Wayne Lohr and Vic joined the band in 1996. Wayne was playing around New Orleans and Vic was Molly Hatchets guitar tec. Then we went to record the second CD.
You recorded your second album in 1996 in Macon, Georgia, at former Capricorn studios, why this choice?
It was the same design as the studio In The Country. It had some other features and I thought it would be a very spiritual session and we were away from home with no distractions, just being a band. It took us five days to record the "Hear The Truth" CD. We meet some very special people who made it a very special time. You could ask anyone in the band what was there favorite time recording and it would be that trip to make. Our good friend, Chris Hicks, set it up with another very special friend of ours, Bill Lucado. Bill made it very special and what add the icing to it was Wayne Turner from the Hank Williams Jr. Band, He had two songs he wrote that we recorded and he performed on it. The songs were "Drunk Past The Point Of Blind" and "Stormy Weather Coming On". Chris Hicks was in the studio, he was the one that made this happen, we told him to put his guitar on and get in there.
What is different with your first album?
The second CD was more hard core Southern rock. Only two songs off the first CD that could probably be hard core southern rock. They are "Louisiana Born And Raised" and a song called "Legend". They took the jam off the end so the song just lays there now.
So, you had some guests on this album as Animal Wayne Turner or Chris Hicks but no former musicians or producers of Capricorn. As long as being in Capricorn, didn't you want to invite some of them?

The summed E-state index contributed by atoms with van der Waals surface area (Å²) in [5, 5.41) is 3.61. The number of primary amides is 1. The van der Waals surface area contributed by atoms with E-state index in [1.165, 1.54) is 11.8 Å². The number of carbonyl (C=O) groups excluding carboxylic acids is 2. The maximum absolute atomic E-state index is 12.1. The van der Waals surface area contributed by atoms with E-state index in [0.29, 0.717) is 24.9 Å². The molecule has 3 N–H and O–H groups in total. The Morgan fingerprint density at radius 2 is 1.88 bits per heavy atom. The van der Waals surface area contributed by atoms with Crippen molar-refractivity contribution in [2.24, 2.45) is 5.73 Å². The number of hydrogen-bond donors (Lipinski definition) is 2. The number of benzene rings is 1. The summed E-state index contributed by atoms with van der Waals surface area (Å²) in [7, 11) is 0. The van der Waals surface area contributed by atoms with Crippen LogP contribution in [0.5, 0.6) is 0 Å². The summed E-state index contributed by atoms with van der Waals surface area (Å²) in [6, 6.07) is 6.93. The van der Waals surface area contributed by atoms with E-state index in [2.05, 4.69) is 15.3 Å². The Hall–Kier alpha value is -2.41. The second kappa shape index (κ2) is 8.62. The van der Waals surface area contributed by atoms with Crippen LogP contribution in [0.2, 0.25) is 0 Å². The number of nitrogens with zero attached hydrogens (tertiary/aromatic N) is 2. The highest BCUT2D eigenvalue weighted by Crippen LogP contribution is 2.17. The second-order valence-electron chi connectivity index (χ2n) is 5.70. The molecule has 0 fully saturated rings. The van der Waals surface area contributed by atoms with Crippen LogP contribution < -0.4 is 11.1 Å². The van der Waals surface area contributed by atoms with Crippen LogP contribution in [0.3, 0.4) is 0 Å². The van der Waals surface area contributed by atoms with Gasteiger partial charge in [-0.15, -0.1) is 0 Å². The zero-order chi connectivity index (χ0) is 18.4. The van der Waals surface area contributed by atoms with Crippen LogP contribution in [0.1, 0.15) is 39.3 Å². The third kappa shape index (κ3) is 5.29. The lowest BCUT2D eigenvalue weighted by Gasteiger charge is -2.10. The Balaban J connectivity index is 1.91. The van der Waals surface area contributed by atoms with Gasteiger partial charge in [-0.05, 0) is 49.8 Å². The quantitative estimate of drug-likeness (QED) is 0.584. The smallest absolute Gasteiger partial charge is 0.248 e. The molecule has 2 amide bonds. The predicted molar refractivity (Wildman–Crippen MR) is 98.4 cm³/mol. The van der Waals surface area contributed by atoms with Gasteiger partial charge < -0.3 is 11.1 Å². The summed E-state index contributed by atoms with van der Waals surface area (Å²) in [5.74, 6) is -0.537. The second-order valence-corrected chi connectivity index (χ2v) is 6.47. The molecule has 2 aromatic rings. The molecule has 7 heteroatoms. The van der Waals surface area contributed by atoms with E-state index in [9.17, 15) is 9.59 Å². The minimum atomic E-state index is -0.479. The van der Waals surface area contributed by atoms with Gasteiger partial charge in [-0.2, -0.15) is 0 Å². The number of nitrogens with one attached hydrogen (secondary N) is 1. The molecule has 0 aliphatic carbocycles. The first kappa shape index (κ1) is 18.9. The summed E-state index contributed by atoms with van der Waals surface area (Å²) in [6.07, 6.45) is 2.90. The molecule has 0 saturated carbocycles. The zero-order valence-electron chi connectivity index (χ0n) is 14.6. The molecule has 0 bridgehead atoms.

Why we had no producer at Capricorn? One thing for sure we had a very low budget and the CD was done so fast we didn't have time to get anymore guest. We paid for our CD and recording our self, just like this last CD.
In 1998/1999, you were recording "A New Ruin" when Jay B. Elston leave the band. Why?
We had management problems which became a power struggle between the band and management.
What are his musical influences and his career outside of the JJ Muggler Band?
He is a very big fan of Eric Clapton, Allen Collins of the Lynyrd Skynyrd Band, Toy Caldwell,
He was replaced by Ronnie Dobbs? Who is he?
Ronnie Dobbs was a guitar player for a band called Thunderhead back in the mid 70's who was produced by Johnny Winter. Then later became Johnny Winter's band. I first meet Ronnie one night at a road house I was playing. It was so strange I had the old Thunderhead tape in my tape player in my car. When Ronnie came up and introduced himself to me and told me who he was, I told him I have his old record in my car I was playing it on my way to the gig. He was looking for a bass player to do a recording session at the studio In The Country and asked me if I was interested. I told him sure, we were doing a recording there with JJ Muggler so it wouldn't be no problem. So when Jay B. left the band in the middle of the "New Ruins" CD, I asked Ronnie to come and help me finish this CD. We were going to add some new songs because I wanted to fulfill the contract.